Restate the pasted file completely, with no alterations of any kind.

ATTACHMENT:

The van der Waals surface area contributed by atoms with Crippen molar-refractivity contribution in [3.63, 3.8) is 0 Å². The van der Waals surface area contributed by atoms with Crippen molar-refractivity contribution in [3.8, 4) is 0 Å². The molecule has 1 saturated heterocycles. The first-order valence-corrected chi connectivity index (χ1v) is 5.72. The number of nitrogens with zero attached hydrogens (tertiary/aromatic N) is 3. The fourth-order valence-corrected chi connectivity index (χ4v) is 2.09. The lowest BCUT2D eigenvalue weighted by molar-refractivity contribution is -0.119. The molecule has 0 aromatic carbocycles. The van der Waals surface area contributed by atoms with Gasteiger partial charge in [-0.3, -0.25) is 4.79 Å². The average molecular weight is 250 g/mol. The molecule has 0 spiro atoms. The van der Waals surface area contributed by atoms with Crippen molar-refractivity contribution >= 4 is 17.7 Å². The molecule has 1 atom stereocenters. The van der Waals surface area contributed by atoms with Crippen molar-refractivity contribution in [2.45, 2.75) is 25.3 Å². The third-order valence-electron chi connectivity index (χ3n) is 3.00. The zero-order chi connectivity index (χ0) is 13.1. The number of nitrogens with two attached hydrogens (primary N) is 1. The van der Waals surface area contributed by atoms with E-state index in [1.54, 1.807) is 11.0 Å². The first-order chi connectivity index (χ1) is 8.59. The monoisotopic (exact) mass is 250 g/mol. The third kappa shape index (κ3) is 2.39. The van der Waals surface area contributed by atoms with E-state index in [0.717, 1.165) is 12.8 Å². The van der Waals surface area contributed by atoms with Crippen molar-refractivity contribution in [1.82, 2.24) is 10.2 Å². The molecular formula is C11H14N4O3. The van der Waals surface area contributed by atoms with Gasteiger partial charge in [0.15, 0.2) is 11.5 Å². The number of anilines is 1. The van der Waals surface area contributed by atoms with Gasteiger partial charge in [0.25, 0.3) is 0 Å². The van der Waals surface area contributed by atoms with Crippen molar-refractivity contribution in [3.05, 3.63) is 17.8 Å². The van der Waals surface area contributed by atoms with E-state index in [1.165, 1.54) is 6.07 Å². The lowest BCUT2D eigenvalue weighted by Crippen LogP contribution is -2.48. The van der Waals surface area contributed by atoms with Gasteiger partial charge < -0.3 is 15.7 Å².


The van der Waals surface area contributed by atoms with Crippen molar-refractivity contribution in [3.63, 3.8) is 0 Å². The van der Waals surface area contributed by atoms with Crippen molar-refractivity contribution in [3.8, 4) is 0 Å². The molecule has 1 saturated heterocycles. The first-order valence-corrected chi connectivity index (χ1v) is 5.72. The number of nitrogens with zero attached hydrogens (tertiary/aromatic N) is 3. The fourth-order valence-corrected chi connectivity index (χ4v) is 2.09. The lowest BCUT2D eigenvalue weighted by molar-refractivity contribution is -0.119. The molecule has 0 aromatic carbocycles. The van der Waals surface area contributed by atoms with Gasteiger partial charge in [-0.3, -0.25) is 4.79 Å². The average molecular weight is 250 g/mol. The molecule has 0 spiro atoms. The van der Waals surface area contributed by atoms with Crippen molar-refractivity contribution >= 4 is 17.7 Å². The molecule has 1 atom stereocenters. The van der Waals surface area contributed by atoms with Crippen molar-refractivity contribution in [2.45, 2.75) is 25.3 Å². The third-order valence-electron chi connectivity index (χ3n) is 3.00. The zero-order chi connectivity index (χ0) is 13.1. The number of nitrogens with two attached hydrogens (primary N) is 1. The van der Waals surface area contributed by atoms with E-state index in [1.54, 1.807) is 11.0 Å². The first-order chi connectivity index (χ1) is 8.59. The monoisotopic (exact) mass is 250 g/mol. The third kappa shape index (κ3) is 2.39. The van der Waals surface area contributed by atoms with E-state index in [0.717, 1.165) is 12.8 Å². The van der Waals surface area contributed by atoms with Crippen molar-refractivity contribution in [1.82, 2.24) is 10.2 Å². The molecular formula is C11H14N4O3. The van der Waals surface area contributed by atoms with Gasteiger partial charge in [0.15, 0.2) is 11.5 Å². The number of anilines is 1. The van der Waals surface area contributed by atoms with Gasteiger partial charge in [0.25, 0.3) is 0 Å². The van der Waals surface area contributed by atoms with Crippen molar-refractivity contribution in [3.05, 3.63) is 17.8 Å². The van der Waals surface area contributed by atoms with E-state index in [1.165, 1.54) is 6.07 Å². The lowest BCUT2D eigenvalue weighted by Crippen LogP contribution is -2.48. The van der Waals surface area contributed by atoms with Gasteiger partial charge < -0.3 is 15.7 Å².